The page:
Tomorrow is Constitution Day, which commemorates the signing of the U.S. Constitution on September 17, 1787. What does the Constitution have to do with criminal law?
Not everyone is familiar with the specific rights guaranteed by the Constitution's Bill of Rights. Fortunately, if you are arrested or accused of a crime, you're entitled to these rights, whether you know them or not. That being said, knowing your rights will help you determine when they are being violated.
The Eighth Amendment. The Eighth Amendment prohibits the government from exacting cruel and unusual punishments. This means that although persons convicted of crimes may forfeit certain rights for the duration of their sentence, they must still be provided a basic level of fundamental rights, even while in prison. The Eighth Amendment may also outlaw certain forms of punishment. In 2010, for example, the U.S. Supreme Court ruled that sentencing juveniles to life in prison without the possibility of parole for non-homicide crimes violated the Eighth Amendment.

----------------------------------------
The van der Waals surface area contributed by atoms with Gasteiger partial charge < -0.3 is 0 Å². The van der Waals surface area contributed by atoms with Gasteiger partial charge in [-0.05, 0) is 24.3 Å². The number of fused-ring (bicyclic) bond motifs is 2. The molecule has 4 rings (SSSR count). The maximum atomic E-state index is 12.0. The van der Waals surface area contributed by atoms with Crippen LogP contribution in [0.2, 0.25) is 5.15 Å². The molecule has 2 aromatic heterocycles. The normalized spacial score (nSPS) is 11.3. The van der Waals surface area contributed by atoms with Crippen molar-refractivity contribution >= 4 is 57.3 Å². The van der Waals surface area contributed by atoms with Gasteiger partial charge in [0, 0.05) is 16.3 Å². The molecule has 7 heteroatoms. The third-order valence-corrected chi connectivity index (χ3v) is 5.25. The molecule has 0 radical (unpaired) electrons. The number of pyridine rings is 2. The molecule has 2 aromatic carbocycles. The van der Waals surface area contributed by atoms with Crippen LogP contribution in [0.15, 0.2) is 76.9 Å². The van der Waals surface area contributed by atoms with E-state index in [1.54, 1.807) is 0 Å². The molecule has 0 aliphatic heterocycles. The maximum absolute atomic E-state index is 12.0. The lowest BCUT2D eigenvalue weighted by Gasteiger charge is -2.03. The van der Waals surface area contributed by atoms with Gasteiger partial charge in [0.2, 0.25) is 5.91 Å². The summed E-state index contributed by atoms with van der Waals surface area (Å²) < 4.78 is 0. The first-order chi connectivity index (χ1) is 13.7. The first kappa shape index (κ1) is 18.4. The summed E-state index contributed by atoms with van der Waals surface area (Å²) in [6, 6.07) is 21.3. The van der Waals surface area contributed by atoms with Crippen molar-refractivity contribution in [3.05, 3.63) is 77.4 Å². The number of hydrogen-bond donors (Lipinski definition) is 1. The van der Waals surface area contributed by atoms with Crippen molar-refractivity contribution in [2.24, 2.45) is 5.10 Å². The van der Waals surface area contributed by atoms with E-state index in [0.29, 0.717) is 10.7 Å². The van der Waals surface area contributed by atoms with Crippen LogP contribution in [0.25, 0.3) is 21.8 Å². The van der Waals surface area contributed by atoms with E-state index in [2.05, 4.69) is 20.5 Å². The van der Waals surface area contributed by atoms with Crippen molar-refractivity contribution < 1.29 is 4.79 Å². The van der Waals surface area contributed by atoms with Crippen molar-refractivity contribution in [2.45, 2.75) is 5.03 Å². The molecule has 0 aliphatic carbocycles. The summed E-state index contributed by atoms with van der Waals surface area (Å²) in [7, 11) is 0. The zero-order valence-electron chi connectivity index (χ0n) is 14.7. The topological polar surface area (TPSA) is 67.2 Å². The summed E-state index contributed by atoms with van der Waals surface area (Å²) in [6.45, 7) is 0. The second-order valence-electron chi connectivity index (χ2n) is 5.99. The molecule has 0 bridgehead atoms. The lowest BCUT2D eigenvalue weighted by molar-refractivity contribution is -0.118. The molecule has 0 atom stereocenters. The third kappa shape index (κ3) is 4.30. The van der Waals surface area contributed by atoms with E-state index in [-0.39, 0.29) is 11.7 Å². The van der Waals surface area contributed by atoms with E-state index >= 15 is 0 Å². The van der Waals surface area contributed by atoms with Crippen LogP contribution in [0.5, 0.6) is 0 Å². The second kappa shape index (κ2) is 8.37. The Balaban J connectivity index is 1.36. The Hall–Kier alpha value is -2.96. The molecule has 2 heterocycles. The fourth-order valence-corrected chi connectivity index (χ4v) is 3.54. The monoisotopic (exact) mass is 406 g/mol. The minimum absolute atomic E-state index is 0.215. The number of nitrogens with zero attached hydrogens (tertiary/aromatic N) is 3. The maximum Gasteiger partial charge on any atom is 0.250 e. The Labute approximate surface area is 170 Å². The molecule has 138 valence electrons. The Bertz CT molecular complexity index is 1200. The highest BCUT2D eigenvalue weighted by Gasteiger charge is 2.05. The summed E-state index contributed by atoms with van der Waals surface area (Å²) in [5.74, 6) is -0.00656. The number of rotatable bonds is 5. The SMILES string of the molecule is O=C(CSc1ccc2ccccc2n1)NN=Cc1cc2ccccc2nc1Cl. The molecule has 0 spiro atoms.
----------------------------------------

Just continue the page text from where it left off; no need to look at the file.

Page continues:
If you are facing criminal charges, an experienced criminal defense attorney can represent you in court and ensure that your constitutional rights are being respected.